Tottenham Hotspur staff found out they were being forced to take 20 per cent pay cuts just 30 minutes before chairman Daniel Levy announced the move.
And some of the non-playing employees have also been encouraged to take their annual leave during the coronavirus crisis, according to the Daily Telegraph.
Levy sent out an email at 10am ahead of the 10.30am announcement to all of the club's non-playing staff informing them of the 20 per cent pay cuts for April and May, and the decision to use the Government's furlough scheme in some cases.
He stressed the decision had been taken to try to save jobs in the long term.
But the move has angered some and one source told the Daily Telegraph: 'How can the players still be on £100,000 a week? How can they still be taking 100 per cent of their wages while people on £30,000 a year are having to take cuts? It's wrong.'
Tottenham believe it is inevitable their stars will face a pay cut but recognise it is important this will be a unilateral decision across the Premier League, who are set to make significant decisions at a meeting on Friday.
Levy, who earns around £3million a year, said: 'We hope the current discussions between the Premier League, PFA and LMA will result in players and coaches doing their bit for the football eco system.'
It could mean Mourinho having to forego a portion of his £290,000-a-week wages while football remains suspended.
And the club's high earners, such as £200,000-a-week striker Harry Kane and £100,000-a-week midfielder Dele Alli, may have to follow the lead of players at the likes of Barcelona and Juventus in taking pay cuts.
His message, released on the club's website on Tuesday morning, outlined measures Spurs are taking while football remains on lockdown amid the deadly pandemic.
They are the second top-flight club to place a proportion of staff on furlough after Newcastle United did likewise on Monday, saying they will apply to the Government's coronavirus job retention scheme.
This allows staff to claim 80 per cent of their wages, up to a maximum of £2,500 per month.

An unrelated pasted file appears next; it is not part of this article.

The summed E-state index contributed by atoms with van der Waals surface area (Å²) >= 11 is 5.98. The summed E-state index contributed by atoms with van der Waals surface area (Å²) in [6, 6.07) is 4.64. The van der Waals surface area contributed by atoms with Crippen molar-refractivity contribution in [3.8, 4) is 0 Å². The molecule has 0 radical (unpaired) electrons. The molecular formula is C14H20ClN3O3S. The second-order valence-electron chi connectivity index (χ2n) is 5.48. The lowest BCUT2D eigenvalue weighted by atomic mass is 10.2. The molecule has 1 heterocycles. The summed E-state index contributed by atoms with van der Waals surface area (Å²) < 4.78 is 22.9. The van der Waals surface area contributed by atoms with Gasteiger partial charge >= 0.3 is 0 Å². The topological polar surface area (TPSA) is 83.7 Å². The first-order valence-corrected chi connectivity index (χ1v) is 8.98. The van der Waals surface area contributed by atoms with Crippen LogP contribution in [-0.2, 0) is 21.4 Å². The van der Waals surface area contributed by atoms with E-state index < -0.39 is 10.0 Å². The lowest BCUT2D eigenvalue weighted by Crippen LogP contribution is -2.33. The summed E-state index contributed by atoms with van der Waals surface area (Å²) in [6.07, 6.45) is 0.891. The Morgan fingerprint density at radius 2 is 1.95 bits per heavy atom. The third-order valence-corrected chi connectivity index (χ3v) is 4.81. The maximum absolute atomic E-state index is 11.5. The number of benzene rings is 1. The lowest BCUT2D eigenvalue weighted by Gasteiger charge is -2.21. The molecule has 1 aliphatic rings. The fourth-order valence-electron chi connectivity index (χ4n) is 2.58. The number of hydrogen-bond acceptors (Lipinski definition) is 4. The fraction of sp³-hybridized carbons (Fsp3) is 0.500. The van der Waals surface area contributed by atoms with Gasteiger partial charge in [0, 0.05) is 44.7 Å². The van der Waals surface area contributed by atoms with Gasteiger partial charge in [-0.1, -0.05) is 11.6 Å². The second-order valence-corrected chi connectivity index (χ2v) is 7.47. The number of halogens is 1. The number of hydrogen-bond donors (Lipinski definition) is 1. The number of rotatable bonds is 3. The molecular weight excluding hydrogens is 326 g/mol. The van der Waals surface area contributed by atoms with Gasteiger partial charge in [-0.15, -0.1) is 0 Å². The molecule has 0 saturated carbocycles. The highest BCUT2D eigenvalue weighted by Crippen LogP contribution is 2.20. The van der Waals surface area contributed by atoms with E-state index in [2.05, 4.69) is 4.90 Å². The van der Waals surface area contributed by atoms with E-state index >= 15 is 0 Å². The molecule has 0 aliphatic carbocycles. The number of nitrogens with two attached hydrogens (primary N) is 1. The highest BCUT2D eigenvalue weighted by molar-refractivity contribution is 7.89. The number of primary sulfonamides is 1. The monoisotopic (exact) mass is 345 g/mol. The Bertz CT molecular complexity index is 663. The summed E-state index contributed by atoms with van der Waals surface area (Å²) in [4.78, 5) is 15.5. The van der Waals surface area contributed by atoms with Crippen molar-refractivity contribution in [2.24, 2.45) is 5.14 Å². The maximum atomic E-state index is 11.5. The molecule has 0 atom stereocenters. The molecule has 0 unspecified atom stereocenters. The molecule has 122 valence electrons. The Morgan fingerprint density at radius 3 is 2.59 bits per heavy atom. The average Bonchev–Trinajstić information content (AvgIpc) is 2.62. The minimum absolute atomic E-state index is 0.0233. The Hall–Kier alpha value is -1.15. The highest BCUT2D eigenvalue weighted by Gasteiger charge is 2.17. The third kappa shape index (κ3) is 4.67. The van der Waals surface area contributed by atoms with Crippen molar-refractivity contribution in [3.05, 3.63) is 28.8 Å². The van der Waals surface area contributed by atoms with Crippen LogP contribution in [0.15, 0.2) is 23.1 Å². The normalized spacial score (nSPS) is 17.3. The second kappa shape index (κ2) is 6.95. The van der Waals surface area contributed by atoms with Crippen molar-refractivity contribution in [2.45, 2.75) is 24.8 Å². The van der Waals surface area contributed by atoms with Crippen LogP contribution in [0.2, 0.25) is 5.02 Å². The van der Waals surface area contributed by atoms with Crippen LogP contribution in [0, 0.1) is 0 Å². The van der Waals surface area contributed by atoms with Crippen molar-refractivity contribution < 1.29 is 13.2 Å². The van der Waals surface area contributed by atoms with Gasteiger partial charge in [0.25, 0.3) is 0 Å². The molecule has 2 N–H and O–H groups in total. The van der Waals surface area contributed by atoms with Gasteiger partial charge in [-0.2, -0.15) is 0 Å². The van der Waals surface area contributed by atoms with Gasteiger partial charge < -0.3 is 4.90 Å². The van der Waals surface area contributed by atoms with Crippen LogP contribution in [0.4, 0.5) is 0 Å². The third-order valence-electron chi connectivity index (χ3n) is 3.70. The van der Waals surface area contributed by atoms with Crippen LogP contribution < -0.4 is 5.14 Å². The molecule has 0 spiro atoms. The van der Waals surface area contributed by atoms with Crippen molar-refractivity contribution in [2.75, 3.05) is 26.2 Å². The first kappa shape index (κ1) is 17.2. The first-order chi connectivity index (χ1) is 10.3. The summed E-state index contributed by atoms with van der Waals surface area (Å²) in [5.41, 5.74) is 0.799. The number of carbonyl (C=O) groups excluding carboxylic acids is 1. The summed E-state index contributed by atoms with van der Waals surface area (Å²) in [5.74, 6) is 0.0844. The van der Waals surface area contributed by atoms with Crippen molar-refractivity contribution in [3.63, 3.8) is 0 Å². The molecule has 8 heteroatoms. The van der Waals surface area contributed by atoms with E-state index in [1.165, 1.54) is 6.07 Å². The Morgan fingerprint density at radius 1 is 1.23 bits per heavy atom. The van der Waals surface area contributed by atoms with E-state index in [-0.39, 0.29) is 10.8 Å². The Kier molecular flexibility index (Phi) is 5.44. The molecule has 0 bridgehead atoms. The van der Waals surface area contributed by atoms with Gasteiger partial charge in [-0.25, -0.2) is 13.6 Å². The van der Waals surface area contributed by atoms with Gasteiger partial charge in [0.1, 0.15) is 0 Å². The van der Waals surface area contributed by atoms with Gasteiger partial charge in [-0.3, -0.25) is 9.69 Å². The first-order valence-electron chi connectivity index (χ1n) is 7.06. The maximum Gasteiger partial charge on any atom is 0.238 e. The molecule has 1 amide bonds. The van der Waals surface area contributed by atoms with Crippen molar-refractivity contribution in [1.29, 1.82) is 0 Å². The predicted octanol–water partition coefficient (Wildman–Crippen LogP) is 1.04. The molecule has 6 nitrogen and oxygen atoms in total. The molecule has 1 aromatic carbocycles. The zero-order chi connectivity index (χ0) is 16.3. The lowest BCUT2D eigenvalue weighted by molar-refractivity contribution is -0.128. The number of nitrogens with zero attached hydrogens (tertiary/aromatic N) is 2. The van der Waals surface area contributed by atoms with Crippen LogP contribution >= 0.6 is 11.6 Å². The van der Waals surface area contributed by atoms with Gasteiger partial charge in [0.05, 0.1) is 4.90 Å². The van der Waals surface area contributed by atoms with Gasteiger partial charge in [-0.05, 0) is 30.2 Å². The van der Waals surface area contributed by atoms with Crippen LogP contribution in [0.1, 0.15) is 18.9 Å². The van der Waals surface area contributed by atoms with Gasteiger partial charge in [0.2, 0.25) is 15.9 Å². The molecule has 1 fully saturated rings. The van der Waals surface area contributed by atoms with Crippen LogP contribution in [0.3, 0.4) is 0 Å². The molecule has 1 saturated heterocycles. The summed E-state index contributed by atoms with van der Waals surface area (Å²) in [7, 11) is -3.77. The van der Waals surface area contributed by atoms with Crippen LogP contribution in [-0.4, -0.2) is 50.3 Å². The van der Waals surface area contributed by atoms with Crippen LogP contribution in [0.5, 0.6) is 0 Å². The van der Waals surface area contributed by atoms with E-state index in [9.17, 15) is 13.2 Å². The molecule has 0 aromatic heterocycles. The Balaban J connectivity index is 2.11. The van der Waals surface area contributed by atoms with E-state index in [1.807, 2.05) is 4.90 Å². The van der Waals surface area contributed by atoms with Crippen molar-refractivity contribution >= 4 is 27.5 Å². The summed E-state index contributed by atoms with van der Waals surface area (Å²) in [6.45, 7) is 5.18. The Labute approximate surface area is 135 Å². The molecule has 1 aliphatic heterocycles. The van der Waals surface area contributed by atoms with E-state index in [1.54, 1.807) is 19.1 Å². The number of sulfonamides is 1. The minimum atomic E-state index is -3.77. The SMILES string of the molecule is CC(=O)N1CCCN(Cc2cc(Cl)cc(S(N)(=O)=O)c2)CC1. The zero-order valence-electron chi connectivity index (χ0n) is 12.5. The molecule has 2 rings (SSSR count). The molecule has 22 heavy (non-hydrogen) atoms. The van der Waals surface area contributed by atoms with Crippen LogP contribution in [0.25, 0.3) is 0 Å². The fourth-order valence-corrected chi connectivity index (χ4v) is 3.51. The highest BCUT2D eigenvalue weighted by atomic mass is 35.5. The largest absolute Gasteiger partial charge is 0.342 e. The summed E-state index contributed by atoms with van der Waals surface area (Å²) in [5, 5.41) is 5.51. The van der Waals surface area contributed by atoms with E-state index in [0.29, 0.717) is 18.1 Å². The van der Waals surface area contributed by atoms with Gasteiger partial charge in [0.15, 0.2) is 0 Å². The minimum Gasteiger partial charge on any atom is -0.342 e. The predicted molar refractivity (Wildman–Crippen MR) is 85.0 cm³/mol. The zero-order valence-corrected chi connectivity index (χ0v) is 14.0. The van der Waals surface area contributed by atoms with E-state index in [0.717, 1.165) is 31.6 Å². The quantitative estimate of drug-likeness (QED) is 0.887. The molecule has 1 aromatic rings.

The message from Levy read: 'As recently as 18 March I said: 'We shall all need to work together to ensure the impact of this crisis does not undermine the future stability of the Club.'
'The decision by governments around the world to effectively close down economies with unheard of peacetime impacts on civil liberties in order to minimise the terrible effects of the COVID-19 pandemic is the right one to protect human lives.
'The crushing devastation on industries in many countries, the inter-dependence of international trade and travel in every aspect of our daily life is only now beginning to be felt. Every person on this planet will be affected and in my lifetime I cannot think of something so impactful.
'When I read or hear stories about player transfers this summer like nothing has happened, people need to wake up to the enormity of what is happening around us.
'With over 786,000 infected, nearly 38,000 deaths and large segments of the world in lockdown we need to realise that football cannot operate in a bubble.
'We may be the eighth largest club in the world by revenue according to the Deloitte survey but all that historical data is totally irrelevant as this virus has no boundaries.
'The club's operations have effectively ceased, some of our fans will have lost their jobs and most will be worried about their future.
'Our sponsors will be concerned about their businesses and our media partners have no certainty when we may play games again or whether we will be allowed to play in front of our fans. In the meantime, the Club has an annual cost base running into hundreds of millions of pounds.
'We have seen some of the biggest clubs in the world such as Barcelona, Bayern Munich and Juventus take steps to reduce their costs.
'Yesterday, having already taken steps to reduce costs, we ourselves made the difficult decision – in order to protect jobs – to reduce the remuneration of all 550 non-playing directors and employees for April and May by 20 per cent utilising, where appropriate, the Government's furlough scheme. We shall continue to review this position.
'We hope the current discussions between the Premier League, PFA and LMA will result in players and coaches doing their bit for the football eco system.
'I have no doubt we will get through this crisis but life will take some time to get back to normal.
'I hope we will never take for granted so many basic things such as getting off the train at Seven Sisters, walking along Tottenham High Road, entering our stadium with our family and friends, and buying a beer and pie ahead of watching Spurs play at home.
'Many families will have lost loved ones, many businesses will have been destroyed, millions of jobs lost and many clubs whether big or small may struggle to exist.
'It is incumbent on me as Chairman to ensure we do everything we can to protect our employees, our fans, our partners, our Club for future generations – and equally important – our wider community where we have such an immense sense of responsibility.
'I wish everyone good health, a speedy return to normal life and watching Spurs at home in front of our fans. Stay safe.'
Tottenham's accounts for the 2016-17 season revealed that Levy's pay jumped from £2.84m to more than £6m, making him comfortably the highest remunerated director in the Premier League at that time.
However, the club's latest accounts stated that Levy's pay had been halved to around £3m.